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I have an algorithm to calculate the amount of products on target cost. The cost of one product is not constant, it is more expensive by 10%. The target cost may be exceeded if it is closer than the incomplete cost.

I need to optimize code and exclude loop, because it is not effective at high target cost.

This is my working solution with unit test (nunit framework)

public static int CalculateProductAmountOnCost( double targetCost, double productRate )
{
    if ( targetCost <= 0 || productRate <= 0 )
        return 1;

    var previousCollectedCost = 0.0;
    var collectedCost = 0.0;
    var amount = 0;

    for ( ; collectedCost < targetCost; amount++ )
    {
        previousCollectedCost = collectedCost;
        collectedCost += productRate*Math.Pow( 1.1, amount );
    }

    if ( targetCost - previousCollectedCost < collectedCost - targetCost )
        amount -= 1;
    return Math.Max( 1, amount );
}

[Test]
[TestCase( 9, 2, 4 )]
[TestCase( 7, 2, 3 )]
[TestCase( 0, 2, 1 )]
[TestCase( 9, 0, 1 )]
[TestCase( 4.5, 0.2, 12 )]
public void TradeDealHelper_CalculateProductAmountOnGemCostTest( double targetCost, double productRate,
        int expectedAmount )
{
    var actualAmount = TradeDealHelper.CalculateProductAmountOnCost( targetCost, productRate );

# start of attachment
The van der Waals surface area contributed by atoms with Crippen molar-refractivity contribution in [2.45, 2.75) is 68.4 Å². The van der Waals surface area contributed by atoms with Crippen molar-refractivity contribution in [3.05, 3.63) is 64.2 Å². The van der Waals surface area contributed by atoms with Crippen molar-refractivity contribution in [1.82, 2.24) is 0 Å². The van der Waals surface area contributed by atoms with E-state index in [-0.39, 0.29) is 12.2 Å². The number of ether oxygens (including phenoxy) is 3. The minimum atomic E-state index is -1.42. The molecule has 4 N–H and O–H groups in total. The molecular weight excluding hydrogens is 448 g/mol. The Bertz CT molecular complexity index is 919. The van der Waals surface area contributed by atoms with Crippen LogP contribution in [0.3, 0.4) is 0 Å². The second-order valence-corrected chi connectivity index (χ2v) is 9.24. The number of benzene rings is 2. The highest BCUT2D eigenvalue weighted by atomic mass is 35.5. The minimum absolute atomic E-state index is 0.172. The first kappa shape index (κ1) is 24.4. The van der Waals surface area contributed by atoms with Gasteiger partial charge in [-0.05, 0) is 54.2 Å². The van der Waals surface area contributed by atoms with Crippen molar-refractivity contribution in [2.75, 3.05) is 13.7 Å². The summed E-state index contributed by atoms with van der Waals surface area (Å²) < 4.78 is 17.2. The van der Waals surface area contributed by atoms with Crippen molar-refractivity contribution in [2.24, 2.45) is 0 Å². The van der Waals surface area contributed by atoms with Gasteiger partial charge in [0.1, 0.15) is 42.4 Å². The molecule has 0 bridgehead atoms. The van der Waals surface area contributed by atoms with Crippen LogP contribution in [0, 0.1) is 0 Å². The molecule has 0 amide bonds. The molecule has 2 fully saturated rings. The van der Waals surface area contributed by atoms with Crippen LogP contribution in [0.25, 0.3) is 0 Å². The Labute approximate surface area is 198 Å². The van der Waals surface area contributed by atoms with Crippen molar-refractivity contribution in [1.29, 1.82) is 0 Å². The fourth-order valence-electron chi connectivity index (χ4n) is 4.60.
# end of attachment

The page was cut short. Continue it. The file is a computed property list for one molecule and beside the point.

Assert.AreEqual( expectedAmount, actualAmount );
}
  • So, you're asking for someone to tell you how your code performance? – Juan Ferrer Jul 13 '17 at 9:56
  • @JuanFerrer I'm asking for help in writing this algorithm without a loop, I tried a few options, but they do not pass the tests – Dmitry Jul 13 '17 at 9:58
  • I was working on an answer, but I only managed to shave off about 0.07 seconds after testing with 500k calls. Can't think of a better way of doing it, sorry. – Juan Ferrer Jul 13 '17 at 11:05
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public static int CalculateProductAmountOnCost2(double targetCost, double productRate)
{
    if (targetCost <= 0 || productRate <= 0)
        return 1;

    var amount = (int)Math.Floor(Math.Log(((targetCost / (productRate * 10)) + 1), 1.1) - 1);

    var lowerCost = productRate * 10 * (Math.Pow(1.1, amount + 1) - 1);
    var upperCost = productRate * 10 * (Math.Pow(1.1, amount + 2) - 1);

    if (targetCost - lowerCost > upperCost - targetCost)
        amount++;

    return Math.Max(1, amount + 1);
}

There is a bit of math you can use. What follows is basically mathematical stuff, not code.

Your total cost is:

totalCost = productRate + productRate * 1.1 + productRate * (1.1 ^ 2) + ... + productRate * (1.1 ^ n)

Which can be rewritten as:

totalCost = productRate * (1 + 1.1 + 1.1 ^ 2 + ... 1.1 ^ n)

There is a formula to calculate that sum:

1 + a + a ^ 2 + ... a ^ n = (a ^ (n + 1) - 1) / (a - 1)

So your total cost is now:

totalCost = productRate * ((1.1 ^ (n + 1) - 1) / (1.1 - 1))

totalCost = productRate * 10 * (1.1 ^ (n + 1) - 1)

We apply this last formula to find n for your targetCost, and we get:

n = Math.Log((targetCost / (productRate * 10)) + 1, 1.1) - 1

(that's logarithm in base 1.1)

The code is applying these formulas.

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